Boosting Ties in the Himalayan ARC
STORIES, ANALYSES, EXPERT VIEWS
The Himalayas are bounded in the north largely by China. On the southern side, it is fragmented into Indian Union Territories (Ladakh and Jammu and Kashmir), Indian states (Himachal Pradesh, Uttarakhand, West Bengal, Sikkim and Arunachal Pradesh) and the independent nations of Nepal and Bhutan.
This region of half-a-billion, writes Ranjit Rae (former diplomat and author of Kathmandu Dilemma, Resetting India Nepal Ties) “is at relative peace for the first time in decades, though this compact is not necessarily stable or durable, and depends on both external and internal security challenges — especially the challenge posed by China.”
But the challenge “is to take advantage of this relative stability and consolidate the current situation. At present, there is little or no cooperation between these various Himalayan entities even though their traditions and cultures, natural resource endowments, and geographies are similar. No mechanism exists to share knowledge, best practices, and lessons learned from diverse development experiences. For instance, Sikkim is a success story in the development of organic agriculture. Bhutan is an excellent case study for harnessing the potential of water resources and hydropower for national development….. Nepal is a trekker’s paradise….It has also made big strides in harnessing the wealth of Himalayan herbs and medicinal plants. Bhutan and Ladakh are linked to each other through the Drukpa Buddhist tradition. Kashmiri traders were invited by the Malla Kings in Nepal to develop trade links between Nepal and Tibet……”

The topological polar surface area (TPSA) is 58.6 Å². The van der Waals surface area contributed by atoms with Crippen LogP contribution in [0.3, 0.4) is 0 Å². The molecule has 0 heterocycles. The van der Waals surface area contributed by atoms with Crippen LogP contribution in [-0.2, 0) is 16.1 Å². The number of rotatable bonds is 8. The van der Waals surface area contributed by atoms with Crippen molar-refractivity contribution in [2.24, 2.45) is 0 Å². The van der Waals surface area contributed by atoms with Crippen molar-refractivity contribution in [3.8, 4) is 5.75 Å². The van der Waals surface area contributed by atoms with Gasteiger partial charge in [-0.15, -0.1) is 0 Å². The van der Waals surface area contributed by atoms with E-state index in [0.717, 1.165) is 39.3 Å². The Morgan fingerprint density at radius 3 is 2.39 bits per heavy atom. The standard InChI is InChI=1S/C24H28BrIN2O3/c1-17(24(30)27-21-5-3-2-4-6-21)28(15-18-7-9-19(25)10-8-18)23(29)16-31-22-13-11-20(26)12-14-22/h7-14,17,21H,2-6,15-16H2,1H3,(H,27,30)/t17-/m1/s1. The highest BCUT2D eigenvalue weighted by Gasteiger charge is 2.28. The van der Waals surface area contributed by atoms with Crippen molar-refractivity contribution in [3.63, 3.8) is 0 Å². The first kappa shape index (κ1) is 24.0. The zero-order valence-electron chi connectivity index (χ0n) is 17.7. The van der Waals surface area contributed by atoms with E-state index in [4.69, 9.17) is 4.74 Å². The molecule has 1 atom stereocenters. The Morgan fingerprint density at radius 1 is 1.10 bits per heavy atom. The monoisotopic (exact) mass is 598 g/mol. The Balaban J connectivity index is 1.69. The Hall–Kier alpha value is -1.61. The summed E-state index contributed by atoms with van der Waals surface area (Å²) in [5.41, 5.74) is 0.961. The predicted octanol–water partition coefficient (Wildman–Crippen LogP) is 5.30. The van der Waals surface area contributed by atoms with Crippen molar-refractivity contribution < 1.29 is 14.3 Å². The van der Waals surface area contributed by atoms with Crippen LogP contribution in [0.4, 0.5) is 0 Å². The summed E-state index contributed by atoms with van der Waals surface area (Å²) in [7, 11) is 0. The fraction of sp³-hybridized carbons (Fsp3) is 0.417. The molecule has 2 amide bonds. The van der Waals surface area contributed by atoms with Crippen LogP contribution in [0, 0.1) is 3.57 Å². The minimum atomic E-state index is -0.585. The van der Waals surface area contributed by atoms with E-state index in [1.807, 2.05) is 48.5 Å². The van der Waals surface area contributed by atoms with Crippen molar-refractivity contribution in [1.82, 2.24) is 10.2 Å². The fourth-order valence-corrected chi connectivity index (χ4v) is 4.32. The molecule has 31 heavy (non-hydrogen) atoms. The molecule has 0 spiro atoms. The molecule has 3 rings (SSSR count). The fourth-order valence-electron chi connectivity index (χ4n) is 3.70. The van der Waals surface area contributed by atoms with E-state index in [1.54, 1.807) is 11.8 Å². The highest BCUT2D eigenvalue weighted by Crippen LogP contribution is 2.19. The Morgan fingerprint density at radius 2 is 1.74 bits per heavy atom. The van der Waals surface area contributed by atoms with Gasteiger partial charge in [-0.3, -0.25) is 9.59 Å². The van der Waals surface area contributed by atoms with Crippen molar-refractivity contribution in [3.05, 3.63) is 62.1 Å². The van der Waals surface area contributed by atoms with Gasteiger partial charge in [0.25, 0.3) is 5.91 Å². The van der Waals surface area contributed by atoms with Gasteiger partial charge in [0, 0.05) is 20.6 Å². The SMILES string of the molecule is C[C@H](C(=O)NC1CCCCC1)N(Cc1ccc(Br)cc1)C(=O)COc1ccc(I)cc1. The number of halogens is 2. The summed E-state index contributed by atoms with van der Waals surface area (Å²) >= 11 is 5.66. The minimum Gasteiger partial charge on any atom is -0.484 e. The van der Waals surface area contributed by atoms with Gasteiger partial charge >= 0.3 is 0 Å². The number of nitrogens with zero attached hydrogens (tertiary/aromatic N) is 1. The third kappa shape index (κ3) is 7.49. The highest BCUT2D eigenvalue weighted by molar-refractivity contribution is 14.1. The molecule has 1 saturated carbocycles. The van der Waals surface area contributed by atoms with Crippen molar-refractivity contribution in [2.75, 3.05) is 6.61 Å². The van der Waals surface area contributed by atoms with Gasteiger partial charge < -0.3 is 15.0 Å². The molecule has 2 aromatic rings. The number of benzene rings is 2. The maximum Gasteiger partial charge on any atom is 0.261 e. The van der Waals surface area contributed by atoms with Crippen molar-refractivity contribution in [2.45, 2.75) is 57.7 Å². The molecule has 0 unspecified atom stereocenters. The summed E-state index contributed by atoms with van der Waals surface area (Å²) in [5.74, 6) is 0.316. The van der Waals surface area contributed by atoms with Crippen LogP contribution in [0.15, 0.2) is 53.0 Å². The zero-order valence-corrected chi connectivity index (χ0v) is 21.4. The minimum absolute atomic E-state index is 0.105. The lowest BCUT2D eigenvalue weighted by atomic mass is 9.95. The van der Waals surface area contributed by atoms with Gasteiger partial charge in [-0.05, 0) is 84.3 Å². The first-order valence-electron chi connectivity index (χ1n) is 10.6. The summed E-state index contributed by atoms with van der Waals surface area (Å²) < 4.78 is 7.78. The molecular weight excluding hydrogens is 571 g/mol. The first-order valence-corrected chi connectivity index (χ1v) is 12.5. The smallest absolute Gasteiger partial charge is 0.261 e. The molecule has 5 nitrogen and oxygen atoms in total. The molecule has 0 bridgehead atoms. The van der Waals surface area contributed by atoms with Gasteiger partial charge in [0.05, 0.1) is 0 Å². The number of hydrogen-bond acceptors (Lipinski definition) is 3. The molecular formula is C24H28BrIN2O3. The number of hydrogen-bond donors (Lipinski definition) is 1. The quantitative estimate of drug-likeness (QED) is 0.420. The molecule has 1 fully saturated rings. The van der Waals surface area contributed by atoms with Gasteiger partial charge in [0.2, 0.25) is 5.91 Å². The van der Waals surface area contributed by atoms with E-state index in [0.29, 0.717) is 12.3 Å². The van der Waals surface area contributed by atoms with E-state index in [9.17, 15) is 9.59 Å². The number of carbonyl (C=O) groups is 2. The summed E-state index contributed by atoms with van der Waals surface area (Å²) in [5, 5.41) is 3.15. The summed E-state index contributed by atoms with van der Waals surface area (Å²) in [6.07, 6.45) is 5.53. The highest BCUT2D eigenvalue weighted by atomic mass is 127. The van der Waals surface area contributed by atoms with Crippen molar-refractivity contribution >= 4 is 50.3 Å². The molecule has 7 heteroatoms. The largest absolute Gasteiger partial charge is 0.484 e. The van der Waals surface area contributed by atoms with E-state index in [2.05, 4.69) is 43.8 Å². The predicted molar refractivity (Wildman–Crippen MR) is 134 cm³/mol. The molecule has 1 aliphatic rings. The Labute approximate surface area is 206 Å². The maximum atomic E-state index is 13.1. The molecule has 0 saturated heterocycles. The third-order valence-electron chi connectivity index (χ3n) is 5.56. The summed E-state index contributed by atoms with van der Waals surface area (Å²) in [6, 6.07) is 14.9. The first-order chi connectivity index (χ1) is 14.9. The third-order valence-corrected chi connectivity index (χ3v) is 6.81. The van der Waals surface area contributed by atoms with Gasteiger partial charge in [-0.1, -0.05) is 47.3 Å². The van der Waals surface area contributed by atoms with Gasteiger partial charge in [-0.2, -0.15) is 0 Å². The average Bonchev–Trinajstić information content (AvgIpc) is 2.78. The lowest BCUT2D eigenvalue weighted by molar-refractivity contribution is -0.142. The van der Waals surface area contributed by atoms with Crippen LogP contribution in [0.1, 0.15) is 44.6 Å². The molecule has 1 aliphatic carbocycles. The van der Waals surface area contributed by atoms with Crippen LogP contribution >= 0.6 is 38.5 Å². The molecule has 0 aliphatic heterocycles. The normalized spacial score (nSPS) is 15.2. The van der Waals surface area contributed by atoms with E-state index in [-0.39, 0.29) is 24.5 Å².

Leveraging these links and connections
Rae suggests India should learn collectively from these experiences and replicate elsewhere.
“Establishing a forum that meets once a year at the governmental level for an exchange of ideas would contribute to the further strengthening of cooperation across the entire Himalayan belt…..we can encourage regular cross-border bilateral meetings that are not merely limited to security and border-related issues, but also cover development cooperation and partnership….”
Coordination of some border development projects, argues Rae “will also be more cost optimal. Rather than duplicate projects, we could think of certain projects such as airports, universities and hospitals that have a catchment area and serve both sides of the border. While India has several think tanks and non-governmental organisations working on global issues, what is striking is the absence of groups specialising in the neighbourhood. We should establish an interdisciplinary organisation that is focussed on the holistic development of the Himalayan region, covering issues relating to development and livelihoods, ecology and the environment, politics, religion and culture and border related issues.”
Though the China factor and the politics of terror used by some elements in this region cannot be discounted, Rae concludes “stepping up cooperation all along the southern belt of the Himalayas would bring enormous benefits to the countries and peoples of the region, and also smoothen some of the political and geographical problems encountered from time to time. That this cooperation is critical is also underlined by the fact that China has taken an initiative to step up ties with other Himalayan States such as Afghanistan, Pakistan and Nepal, in a forum loosely termed as the Himalayan Quad."